Why one Yemen provincial governor says he can't fight Al Qaeda
Ahmed al-Misri, a prominent member of President Saleh’s ruling party, says he doesn’t have enough weapons, soldiers, or aerial support to target Al Qaeda militants in his Abyan province.
Ahmed al-Misri rues the day he took the job two years ago as governor of the southern Yemeni province of Abyan, fast emerging as a key battleground in the fight against Al Qaeda in the Arabian Peninsula (AQAP).
In a frank assessment from his heavily guarded residence outside the regional capital of Zinjibar, Mr. Misri talks of his difficulties in reining in Al Qaeda when the central government in Sanaa is diverting troops to fight a rebellion in the north and a secessionist movement that is gaining ground in the south.
“In all honesty, [government control] is not so strong,” said Misri in an interview with four journalists attended by several local subgovernors and the regional army chief. “We don’t have enough weapons, we don’t have enough soldiers. Our resources are so stretched that if something happens in the countryside, we can’t respond because there are no helicopters of airplanes.”
Misri, a member of the ruling party and close regional ally of President Ali Abdullah Saleh, is known for his outspoken views. But with troops and resources thinly spread on three different fronts, his appeals to the government appear to be falling on deaf ears.
Yemen, the poorest country in the Arab world, has come under intense international pressure to show it reining in extremists after Al Qaeda in the Arab Peninsula claimed responsibility for the botched bombing of a Detroit-bound airliner on Dec. 25.
The government has insisted it does not need US military intervention in its fight against the extremists, and has pointed to recent air and ground strikes that killed Al Qaeda members – including one today that Yemeni officials said killed six Al Qaeda militants – as proof that it is winning the battle.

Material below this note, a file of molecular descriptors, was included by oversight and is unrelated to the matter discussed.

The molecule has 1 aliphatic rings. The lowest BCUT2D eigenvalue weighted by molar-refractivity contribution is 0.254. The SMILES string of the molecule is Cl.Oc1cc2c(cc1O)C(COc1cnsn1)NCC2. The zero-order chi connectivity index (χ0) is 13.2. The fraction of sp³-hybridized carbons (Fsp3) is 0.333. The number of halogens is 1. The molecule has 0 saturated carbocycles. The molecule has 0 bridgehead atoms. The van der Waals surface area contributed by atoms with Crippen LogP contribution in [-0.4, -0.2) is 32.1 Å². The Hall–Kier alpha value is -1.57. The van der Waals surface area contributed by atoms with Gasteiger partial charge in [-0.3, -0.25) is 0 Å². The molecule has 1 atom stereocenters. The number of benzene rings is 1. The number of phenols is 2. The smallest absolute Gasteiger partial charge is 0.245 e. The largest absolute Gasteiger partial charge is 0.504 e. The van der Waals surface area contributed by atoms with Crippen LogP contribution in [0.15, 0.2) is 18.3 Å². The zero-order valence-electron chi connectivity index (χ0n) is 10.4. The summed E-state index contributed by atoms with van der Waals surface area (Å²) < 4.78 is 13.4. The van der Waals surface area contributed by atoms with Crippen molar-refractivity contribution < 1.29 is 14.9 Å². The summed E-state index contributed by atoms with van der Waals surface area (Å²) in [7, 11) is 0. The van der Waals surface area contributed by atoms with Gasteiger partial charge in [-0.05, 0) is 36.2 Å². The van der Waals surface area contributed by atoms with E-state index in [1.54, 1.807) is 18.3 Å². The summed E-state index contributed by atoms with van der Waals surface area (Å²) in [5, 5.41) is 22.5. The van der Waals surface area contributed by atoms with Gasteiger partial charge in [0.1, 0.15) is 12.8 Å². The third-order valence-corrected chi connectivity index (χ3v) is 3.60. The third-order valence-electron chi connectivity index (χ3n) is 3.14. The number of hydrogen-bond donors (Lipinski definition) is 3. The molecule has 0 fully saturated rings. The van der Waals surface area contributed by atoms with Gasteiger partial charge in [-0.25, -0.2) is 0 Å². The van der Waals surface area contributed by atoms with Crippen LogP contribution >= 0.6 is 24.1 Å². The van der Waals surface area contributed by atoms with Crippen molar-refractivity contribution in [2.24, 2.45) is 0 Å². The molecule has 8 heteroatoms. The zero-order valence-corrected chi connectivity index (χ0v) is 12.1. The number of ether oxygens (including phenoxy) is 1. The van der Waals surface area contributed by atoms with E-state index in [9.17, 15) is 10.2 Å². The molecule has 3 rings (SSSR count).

It has also claimed to bolster forces in regions where Al Qaeda is believed to be strongest, such as Abyan, a region with a population of roughly half a million.
Misri said, however, there have been no reinforcements in his region. Instead, army chiefs have switched units in the north with those in the south, keeping numbers steady but giving the appearance of troop increases.
When asked about Misri’s claims, Yemeni Foreign Minister Abu Bakr al-Qurbi said he could not comment because it was a security matter.
A Yemeni security official, who asked not to be named because he was not authorized to speak on the issue, said that troops were needed in other provinces and would only be moved to Abyan if there was “a clear target.”
Al Qaeda makes inroads with cash, wells, AK-47s
Many fear that Yemen is in danger of becoming a failed state. Along with Abyan, the regions of Shabwa and Marib are often cited as strongholds for AQAP.
Local chiefs describe how deep in the mountains of Abyan, Al Qaeda militants move easily among the impoverished Bedouin villages, where unemployment is rife and the name of Al Qaeda unfamiliar to many.